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‘Most LMCs’ restarting levies to GPC funding body following fears of splits

‘Most LMCs’ restarting levies to GPC funding body following fears of splits

Exclusive Most LMCs are now restarting payments of voluntary levies to the GP Defence Fund (GPDF) – the organisation that funds the BMA’s GP Committee – the new chair of the organisation has told Pulse.

A row between LMCs and the GPDF saw around one-third of LMCs withdrawing their levies, which led to fears around the future of the GPC and even a potential new organisation taking its place.

The new chair, Dr Zoe Norris, told Pulse that she wants the funding to go on activities that will support GPs across the country, rather than on the ‘basic functions’ of the GPDF.

The limited company collects money from LMCs to support GP interests, including funding the BMA’s GP Committee and LMC conferences.

But some LMCs started to suspend payments in September last year due to concerns about the organisation’s finances and a perceived lack of transparency about how their contributions were being used. 

This prompted a change in leadership at the organisation, said Dr Norris, who was appointed last month.

The new board, elected at a membership meeting on 6 January, also includes Dr Julius Parker and Dr Paul Evans as directors.

LMCs pay a voluntary ‘quota’ or levy of 3p per head of patient population, which totalled £1,946,375 in payments to the GPDF in 2021.

But Dr Norris, who herself resigned as a GPDF director in October due to concerns about the organisation’s decision-making, said ‘around a third of LMCs’ had withheld payments in recent months.

She explained that LMCs had been ‘split into thirds’, including a third that ‘historically have not paid the GPDF levy for a number of years because of longstanding issues’, a third which continued to pay their levies throughout, and a third that recently withheld or suspended their levy payments.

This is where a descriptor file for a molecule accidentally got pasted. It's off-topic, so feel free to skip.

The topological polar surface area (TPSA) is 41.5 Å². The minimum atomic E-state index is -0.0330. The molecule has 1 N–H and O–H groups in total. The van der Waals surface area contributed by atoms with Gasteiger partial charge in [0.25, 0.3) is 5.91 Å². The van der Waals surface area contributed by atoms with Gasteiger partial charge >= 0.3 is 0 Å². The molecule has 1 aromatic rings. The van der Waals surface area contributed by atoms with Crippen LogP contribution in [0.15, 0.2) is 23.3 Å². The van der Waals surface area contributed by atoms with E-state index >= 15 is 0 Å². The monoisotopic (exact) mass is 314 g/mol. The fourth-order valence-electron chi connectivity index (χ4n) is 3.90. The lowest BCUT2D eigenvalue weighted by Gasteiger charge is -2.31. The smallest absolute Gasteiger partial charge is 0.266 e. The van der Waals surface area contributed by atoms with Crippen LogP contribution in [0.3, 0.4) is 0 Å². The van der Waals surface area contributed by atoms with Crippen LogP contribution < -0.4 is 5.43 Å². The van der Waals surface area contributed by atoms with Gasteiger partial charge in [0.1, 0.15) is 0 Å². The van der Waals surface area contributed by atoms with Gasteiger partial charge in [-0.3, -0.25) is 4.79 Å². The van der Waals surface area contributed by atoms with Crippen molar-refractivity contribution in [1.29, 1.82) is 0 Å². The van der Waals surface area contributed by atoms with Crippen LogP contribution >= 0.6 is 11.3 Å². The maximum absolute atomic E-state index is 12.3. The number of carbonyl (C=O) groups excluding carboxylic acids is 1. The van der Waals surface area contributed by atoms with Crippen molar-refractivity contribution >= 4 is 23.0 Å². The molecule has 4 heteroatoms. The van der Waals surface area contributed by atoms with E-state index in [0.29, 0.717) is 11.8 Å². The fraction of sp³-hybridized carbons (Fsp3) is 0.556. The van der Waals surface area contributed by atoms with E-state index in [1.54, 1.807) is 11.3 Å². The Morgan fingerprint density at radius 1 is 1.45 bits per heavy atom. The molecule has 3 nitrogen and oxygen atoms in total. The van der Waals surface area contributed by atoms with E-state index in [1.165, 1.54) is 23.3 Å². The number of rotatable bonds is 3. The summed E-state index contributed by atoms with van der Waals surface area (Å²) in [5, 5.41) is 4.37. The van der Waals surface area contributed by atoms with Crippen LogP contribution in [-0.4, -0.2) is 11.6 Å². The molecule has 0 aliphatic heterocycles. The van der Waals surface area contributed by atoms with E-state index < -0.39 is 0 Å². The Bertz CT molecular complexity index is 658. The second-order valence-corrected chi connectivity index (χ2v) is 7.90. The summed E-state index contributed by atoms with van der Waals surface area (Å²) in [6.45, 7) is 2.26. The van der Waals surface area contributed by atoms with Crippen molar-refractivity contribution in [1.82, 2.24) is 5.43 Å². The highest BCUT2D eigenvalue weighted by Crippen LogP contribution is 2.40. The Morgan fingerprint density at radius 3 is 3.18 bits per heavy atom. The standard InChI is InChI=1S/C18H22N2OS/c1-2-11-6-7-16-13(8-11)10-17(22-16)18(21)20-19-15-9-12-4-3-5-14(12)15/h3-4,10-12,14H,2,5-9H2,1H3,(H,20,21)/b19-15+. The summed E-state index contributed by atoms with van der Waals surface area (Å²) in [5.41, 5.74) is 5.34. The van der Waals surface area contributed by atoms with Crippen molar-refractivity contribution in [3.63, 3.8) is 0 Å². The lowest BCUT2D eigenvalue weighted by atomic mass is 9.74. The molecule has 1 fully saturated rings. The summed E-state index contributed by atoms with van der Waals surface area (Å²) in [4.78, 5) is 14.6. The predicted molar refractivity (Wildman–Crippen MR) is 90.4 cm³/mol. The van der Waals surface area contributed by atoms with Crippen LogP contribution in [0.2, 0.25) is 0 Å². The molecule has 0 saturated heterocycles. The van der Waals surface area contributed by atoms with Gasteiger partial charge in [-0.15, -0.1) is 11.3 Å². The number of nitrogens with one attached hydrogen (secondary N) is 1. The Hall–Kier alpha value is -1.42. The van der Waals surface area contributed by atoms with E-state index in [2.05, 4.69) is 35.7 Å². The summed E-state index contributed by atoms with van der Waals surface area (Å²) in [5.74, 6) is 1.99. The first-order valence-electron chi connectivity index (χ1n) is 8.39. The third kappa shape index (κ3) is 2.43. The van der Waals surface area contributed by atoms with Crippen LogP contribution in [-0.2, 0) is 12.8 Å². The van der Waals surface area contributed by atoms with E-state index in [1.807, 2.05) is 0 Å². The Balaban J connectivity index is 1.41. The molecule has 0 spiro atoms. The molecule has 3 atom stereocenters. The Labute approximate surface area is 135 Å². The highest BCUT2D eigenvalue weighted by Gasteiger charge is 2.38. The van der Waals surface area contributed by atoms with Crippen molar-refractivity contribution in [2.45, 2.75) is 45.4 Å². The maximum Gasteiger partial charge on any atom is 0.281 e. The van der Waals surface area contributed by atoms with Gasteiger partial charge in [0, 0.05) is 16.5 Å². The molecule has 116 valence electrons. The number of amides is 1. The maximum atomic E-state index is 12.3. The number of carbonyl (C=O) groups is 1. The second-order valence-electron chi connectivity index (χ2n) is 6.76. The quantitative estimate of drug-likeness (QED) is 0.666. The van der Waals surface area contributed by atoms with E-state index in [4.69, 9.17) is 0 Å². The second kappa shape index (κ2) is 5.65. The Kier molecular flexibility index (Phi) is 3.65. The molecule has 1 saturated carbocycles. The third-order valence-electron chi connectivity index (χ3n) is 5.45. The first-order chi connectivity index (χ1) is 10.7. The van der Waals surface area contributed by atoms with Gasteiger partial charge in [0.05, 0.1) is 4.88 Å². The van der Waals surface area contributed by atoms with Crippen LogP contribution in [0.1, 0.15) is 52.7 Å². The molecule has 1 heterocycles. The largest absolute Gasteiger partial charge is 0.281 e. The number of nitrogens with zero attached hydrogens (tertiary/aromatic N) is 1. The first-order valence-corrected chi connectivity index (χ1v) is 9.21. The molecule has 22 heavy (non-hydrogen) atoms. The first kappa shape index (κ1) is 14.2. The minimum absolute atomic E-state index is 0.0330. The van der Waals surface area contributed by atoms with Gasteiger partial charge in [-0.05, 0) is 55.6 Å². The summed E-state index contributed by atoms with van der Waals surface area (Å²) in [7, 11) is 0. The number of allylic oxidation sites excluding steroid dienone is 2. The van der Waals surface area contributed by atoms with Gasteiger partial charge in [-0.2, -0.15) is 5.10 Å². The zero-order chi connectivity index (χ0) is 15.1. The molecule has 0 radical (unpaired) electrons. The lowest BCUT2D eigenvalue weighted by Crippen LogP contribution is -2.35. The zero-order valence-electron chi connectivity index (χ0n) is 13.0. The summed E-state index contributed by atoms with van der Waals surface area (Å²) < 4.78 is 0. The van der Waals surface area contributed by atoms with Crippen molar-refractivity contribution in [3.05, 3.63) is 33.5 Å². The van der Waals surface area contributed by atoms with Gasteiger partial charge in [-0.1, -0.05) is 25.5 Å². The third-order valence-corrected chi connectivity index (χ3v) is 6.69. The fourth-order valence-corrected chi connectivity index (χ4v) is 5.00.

Regarding the latter group, the Humberside LMC medical director said: ‘We’re starting to see most of those LMCs coming back but we still have some work to do.

‘I think LMCs know what they’re getting with me in this role – honesty, an admission when things go wrong, and a focus on prioritising the wellbeing of GPs.

‘Hopefully that’s reassuring them and helping to get the levy flowing again.’ 

She also said the new board intends to ‘transform the GPDF into a much slimmer, more agile organisation so that LMCs feel much more closely linked to us’.

Londonwide LMCs, which suspended its annual levy worth over £260,000 in September, is now in discussions with the GPDF board about recommencing payments.

Its chief executive Dr Michelle Drage told Pulse: ‘The refreshed leadership should represent a step in the right direction and we will continue to review how the GPDF can best enable the voice of grassroots general practice to be represented at a national level, at a time of such hostility to the profession.’

Another LMC leader, who wished to remain anonymous, also told Pulse that they will likely restart payments due to the board changes.

The GPDF will hold is annual general meeting in September, and Dr Norris said she is aiming by that point ‘for 100% of LMCs to feel confident and to be happy paying their levies’.

One of the main concerns raised by LMCs was the amount of reserves the GPDF held, which Dr Norris said she wants to be spending ‘on things that make a difference to LMCs and GPs across the country’.

She added: ‘If the levies weren’t being restored, we’d be in a situation of having to spend that money, which was meant for other things, on the basic functions of the GPDF.’ 

Pulse has also learned that the GPDF board is currently in discussion with the BMA about how large a slice of GPDF’s funds should be passed on to its GP Committee, when a current arrangement expires this summer.

Dr Norris said the discussions have been ‘very positive, very open and honest’ but did not say whether the GPDF was hoping to increase or decrease GPC funding.

Former GPDF chair Dr Dougy Moederle-Lumb declined to comment.

Last year Pulse reported on the GPDF’s work to create a new representative body for GPs in the form of a ‘National Association of LMCs’, however Dr Norris confirmed the new leadership team ‘have no intention’ to become such an organisation.

Instead, she indicated support for the work of three LMC chief executives – Peter Higgins, Michael Wright and William Greenwood – who over recent years have developed a support network to share training, development and peer support resources for LMC staff.

Dr Keith McIntyre and Dr Kalindi Tumurugoti remain directors as nominees for Scotland and England respectively, and Dr Phil Cox has recently been appointed as the nominee for Wales following Dr Ashok Rayani’s resignation in November.

The previous board also included Dr James Booth, who resigned in November, and Dr William Butler, who was not re-elected at the meeting 6 January.



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Turn out The Lights 23 February, 2023 9:45 am

Surely the fact that lmcs are withdrawing for the GPC should act as some kind of feedback.You need to up you game very quickly to keep the gravy train running.Plan B perhaps,not a salaried service.